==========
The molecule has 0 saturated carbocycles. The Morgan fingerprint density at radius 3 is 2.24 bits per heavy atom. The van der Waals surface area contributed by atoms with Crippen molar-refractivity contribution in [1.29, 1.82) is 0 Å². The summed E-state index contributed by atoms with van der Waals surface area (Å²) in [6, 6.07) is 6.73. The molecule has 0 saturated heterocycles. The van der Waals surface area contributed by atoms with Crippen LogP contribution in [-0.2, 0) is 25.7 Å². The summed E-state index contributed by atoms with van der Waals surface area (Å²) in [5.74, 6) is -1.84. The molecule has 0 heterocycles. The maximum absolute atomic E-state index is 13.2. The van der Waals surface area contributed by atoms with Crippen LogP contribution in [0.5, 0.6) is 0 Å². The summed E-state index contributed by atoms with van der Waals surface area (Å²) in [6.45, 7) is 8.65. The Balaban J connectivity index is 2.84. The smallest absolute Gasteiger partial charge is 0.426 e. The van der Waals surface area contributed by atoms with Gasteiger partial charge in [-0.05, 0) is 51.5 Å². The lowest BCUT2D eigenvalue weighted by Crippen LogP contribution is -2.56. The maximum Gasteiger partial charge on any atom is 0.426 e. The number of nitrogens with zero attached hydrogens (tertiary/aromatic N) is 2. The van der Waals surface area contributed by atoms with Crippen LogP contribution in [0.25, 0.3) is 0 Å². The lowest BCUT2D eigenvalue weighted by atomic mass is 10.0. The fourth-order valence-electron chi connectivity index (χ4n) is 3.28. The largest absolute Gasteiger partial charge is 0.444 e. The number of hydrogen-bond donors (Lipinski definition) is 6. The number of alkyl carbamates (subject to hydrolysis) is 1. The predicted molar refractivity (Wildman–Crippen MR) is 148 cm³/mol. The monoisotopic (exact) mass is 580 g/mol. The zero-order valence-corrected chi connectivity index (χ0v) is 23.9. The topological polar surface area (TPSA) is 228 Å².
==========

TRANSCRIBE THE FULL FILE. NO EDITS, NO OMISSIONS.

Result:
The molecule has 0 saturated carbocycles. The Morgan fingerprint density at radius 3 is 2.24 bits per heavy atom. The van der Waals surface area contributed by atoms with Crippen molar-refractivity contribution in [1.29, 1.82) is 0 Å². The summed E-state index contributed by atoms with van der Waals surface area (Å²) in [6, 6.07) is 6.73. The molecule has 0 saturated heterocycles. The van der Waals surface area contributed by atoms with Crippen LogP contribution in [-0.2, 0) is 25.7 Å². The summed E-state index contributed by atoms with van der Waals surface area (Å²) in [5.74, 6) is -1.84. The molecule has 0 heterocycles. The maximum absolute atomic E-state index is 13.2. The van der Waals surface area contributed by atoms with Crippen LogP contribution in [0.5, 0.6) is 0 Å². The summed E-state index contributed by atoms with van der Waals surface area (Å²) in [6.45, 7) is 8.65. The Balaban J connectivity index is 2.84. The smallest absolute Gasteiger partial charge is 0.426 e. The van der Waals surface area contributed by atoms with Gasteiger partial charge in [-0.05, 0) is 51.5 Å². The lowest BCUT2D eigenvalue weighted by Crippen LogP contribution is -2.56. The maximum Gasteiger partial charge on any atom is 0.426 e. The number of nitrogens with zero attached hydrogens (tertiary/aromatic N) is 2. The van der Waals surface area contributed by atoms with Crippen LogP contribution in [0.25, 0.3) is 0 Å². The lowest BCUT2D eigenvalue weighted by atomic mass is 10.0. The fourth-order valence-electron chi connectivity index (χ4n) is 3.28. The largest absolute Gasteiger partial charge is 0.444 e. The number of hydrogen-bond donors (Lipinski definition) is 6. The number of alkyl carbamates (subject to hydrolysis) is 1. The predicted molar refractivity (Wildman–Crippen MR) is 148 cm³/mol. The monoisotopic (exact) mass is 580 g/mol. The zero-order valence-corrected chi connectivity index (χ0v) is 23.9. The topological polar surface area (TPSA) is 228 Å².